Pakistani media are revelling in the details of a high-profile celebrity divorce. But their coverage of the incident is highlighting questionable attitudes to women in the country.
The recent media spotlight in Pakistan on a crucial local government election and earthquake relief efforts has suddenly shifted its focus. There is something bigger and juicer to obsess about: a picture-perfect couple, made up of the loved (and loathed) cricketer-turned-politician Imran Khan and television journalist Reham Khan (photo above), has fallen apart, with the pair ending their short, tumultuous marriage accompanied by the now mandatory announcements on Twitter. And no one is talking about anything else on or off air.
It is no surprise that the Khans' unfortunate split has met with rabid fascination. Imran Khan's marriage earlier this year to the new face in broadcast journalism elicited a similar reaction. Anchors reported meticulous details of the embroidered shoes he selected for his big day; there were live interviews with the bride's make-up crew; and media pundits indulged in much speculation about how the romance may have blossomed during Khan's indefatigable Islamabad siege last year.
Khan is wildly popular, both as a sportsman and for being the outspoken underdog in government, and the exceptional attention he gets when he does anything even mildly unusual is simply a natural manifestation of Pakistani society's voracious appetite for chatter.
But although one could forgive the media for their overzealous coverage of the happy occasion of Khan's marriage, their treatment of a tragic episode in the lives of two public figures has highlighted a dangerous attitude that is often evident in Pakistan both in everyday life and in popular culture.
Blame it on the woman
Reham Khan, who was widely criticized in the early days of the marriage for being too "broadminded," is today being faulted for being "ambitious" and "outspoken."
"She is only good for doing salsa."
"She is a gold digger."
“She has always been liberal.”
"She just refused to sit at home."
Other than Shakespeare's Julius Caesar, when was the last time a man was blamed for being "too ambitious"? The examples listed above are an illustration of the loaded phrases employed to criticize Reham Khan online. While Imran Khan has also come in for flak over the divorce on social media (mostly by supporters of rival parties), that disapproval is limited to calling him "immature" or "indecisive" – words devoid of overtly sexist undertones.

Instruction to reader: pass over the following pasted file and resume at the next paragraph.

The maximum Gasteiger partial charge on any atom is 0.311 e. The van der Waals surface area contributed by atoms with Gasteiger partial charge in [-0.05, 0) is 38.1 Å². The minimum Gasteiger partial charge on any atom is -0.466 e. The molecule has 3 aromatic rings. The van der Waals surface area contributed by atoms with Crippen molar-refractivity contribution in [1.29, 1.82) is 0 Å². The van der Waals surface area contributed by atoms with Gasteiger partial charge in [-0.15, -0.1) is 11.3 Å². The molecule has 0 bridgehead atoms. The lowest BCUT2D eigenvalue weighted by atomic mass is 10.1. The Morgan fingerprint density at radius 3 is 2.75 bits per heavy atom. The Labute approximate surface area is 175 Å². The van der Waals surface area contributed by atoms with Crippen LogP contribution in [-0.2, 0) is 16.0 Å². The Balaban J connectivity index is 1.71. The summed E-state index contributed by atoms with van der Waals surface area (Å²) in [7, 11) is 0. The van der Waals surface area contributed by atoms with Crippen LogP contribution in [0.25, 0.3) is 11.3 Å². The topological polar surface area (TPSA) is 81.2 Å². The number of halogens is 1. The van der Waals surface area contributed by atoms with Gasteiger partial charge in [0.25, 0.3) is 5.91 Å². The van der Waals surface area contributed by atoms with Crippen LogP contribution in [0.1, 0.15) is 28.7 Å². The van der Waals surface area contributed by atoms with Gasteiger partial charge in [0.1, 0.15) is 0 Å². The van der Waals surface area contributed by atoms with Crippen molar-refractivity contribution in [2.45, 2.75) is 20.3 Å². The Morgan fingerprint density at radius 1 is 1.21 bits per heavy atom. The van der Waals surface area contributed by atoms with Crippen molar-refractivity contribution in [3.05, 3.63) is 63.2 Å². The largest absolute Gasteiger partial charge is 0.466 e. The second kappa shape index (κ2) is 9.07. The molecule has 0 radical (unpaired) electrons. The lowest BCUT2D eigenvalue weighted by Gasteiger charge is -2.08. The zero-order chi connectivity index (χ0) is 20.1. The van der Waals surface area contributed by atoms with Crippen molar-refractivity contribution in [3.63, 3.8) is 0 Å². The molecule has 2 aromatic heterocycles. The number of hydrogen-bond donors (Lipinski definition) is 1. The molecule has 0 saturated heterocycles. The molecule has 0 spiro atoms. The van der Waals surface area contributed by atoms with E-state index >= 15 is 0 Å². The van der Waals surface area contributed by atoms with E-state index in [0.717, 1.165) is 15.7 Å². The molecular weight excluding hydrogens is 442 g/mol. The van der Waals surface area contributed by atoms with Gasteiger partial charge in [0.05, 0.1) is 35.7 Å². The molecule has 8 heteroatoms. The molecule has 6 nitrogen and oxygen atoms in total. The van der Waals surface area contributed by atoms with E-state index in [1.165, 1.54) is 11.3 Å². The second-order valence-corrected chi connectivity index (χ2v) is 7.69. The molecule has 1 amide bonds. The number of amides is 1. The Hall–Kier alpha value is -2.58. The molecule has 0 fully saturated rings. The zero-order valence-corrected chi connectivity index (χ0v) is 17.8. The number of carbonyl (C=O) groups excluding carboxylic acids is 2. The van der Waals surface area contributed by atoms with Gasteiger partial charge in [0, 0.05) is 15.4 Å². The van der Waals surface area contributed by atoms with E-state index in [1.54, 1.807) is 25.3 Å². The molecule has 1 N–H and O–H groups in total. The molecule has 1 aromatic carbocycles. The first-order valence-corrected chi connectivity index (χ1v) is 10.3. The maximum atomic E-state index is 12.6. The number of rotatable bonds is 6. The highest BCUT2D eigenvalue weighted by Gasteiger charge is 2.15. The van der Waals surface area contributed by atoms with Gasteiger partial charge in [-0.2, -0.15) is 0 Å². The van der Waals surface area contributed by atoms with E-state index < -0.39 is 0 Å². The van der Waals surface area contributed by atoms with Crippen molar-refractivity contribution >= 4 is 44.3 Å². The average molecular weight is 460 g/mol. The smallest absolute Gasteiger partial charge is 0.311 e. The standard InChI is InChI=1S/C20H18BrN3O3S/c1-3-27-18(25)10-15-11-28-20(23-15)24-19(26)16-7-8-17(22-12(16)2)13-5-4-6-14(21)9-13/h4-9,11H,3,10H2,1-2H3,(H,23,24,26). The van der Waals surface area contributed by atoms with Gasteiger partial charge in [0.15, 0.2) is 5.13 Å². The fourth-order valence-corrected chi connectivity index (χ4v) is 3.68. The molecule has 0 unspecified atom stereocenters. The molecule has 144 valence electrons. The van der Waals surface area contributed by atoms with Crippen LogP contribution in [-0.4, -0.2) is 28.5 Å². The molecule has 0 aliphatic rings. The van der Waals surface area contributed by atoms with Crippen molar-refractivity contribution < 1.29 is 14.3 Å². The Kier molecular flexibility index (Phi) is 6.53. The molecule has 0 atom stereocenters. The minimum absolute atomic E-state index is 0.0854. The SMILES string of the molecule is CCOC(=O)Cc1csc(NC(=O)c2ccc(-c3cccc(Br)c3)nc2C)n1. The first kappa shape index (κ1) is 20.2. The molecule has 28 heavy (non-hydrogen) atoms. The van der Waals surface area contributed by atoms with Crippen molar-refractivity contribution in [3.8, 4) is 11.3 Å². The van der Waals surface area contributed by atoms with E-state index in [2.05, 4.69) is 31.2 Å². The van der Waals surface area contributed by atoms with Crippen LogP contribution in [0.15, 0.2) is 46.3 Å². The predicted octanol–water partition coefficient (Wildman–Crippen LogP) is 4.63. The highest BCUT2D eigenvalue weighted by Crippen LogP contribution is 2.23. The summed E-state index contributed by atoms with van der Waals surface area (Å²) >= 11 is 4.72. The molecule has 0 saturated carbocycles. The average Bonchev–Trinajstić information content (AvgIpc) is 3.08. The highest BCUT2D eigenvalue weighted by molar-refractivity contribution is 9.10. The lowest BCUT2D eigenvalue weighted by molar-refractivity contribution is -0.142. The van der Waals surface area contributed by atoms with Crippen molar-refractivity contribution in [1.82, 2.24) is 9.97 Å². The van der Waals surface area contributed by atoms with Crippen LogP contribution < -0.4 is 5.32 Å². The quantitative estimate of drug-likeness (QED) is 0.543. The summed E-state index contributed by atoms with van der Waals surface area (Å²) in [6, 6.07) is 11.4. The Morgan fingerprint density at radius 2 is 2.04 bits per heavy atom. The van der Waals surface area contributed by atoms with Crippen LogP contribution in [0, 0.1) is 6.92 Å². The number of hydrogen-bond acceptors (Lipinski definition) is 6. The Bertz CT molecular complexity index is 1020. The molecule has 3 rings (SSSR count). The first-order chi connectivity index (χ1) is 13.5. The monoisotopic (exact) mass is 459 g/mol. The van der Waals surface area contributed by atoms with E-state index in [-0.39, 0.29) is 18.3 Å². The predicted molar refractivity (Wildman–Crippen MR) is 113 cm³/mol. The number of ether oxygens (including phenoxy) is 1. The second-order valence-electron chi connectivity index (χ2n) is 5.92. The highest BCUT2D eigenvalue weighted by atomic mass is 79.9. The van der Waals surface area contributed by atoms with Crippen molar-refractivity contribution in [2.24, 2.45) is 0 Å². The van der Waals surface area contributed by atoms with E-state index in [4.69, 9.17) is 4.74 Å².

Local model and actress Hira Tareen took to Facebook to denounce this woman-hating attitude. "[There is] so much male chauvinism and one-sidedness being displayed right now on the news channels regarding a divorce," she writes. "Is a woman being ambitious and wanting to be involved [in politics] a bad thing?"
Karachi-based lawyer and writer Abira Ashfaque says that while she did not support Reham Khan's publicly over-deferential comportment and change of persona, the criticism that Reham has a mind of her own is unfortunate. “What I am hearing is that she was 'too ambitious' but not that he was controlling. The language is not just biased: it's hostile to women,” says Ashfaque.
Role of TV
The same idea is reinforced through widely-watched television dramas, where a female character is placed in the "good" or "bad" drawer depending on her clothing and degree of submissiveness.
Ashfaque continues: "If popular culture is any indication, a man's right to unilateral divorce is celebrated and reinforced in people's minds, whereas a woman's rights within marriage are limited."
A ray of hope?
It is heartening that in this environment of hate and unabashed sexism, Imran Khan has chosen to avoid a mudslinging match with this tweet: “I have the greatest respect for Reham's moral character and her passion for working for and helping the underprivileged.”
Ironically, however, the defense is once again limited to praising her "moral character" – not her independence.
The expectation that Reham Khan should fulfill the role of a meek, obedient wife follows an ugly pattern of outrageous criticism flung at her during the early days of her marriage. Back then, she was described as a "modern" woman, and photos of her wearing smart skirts and dresses from her days as a BBC reporter were splashed on the Internet. Today, despite her demure, dutiful public appearances as the silent sidekick Mrs. Khan, she is still not docile enough.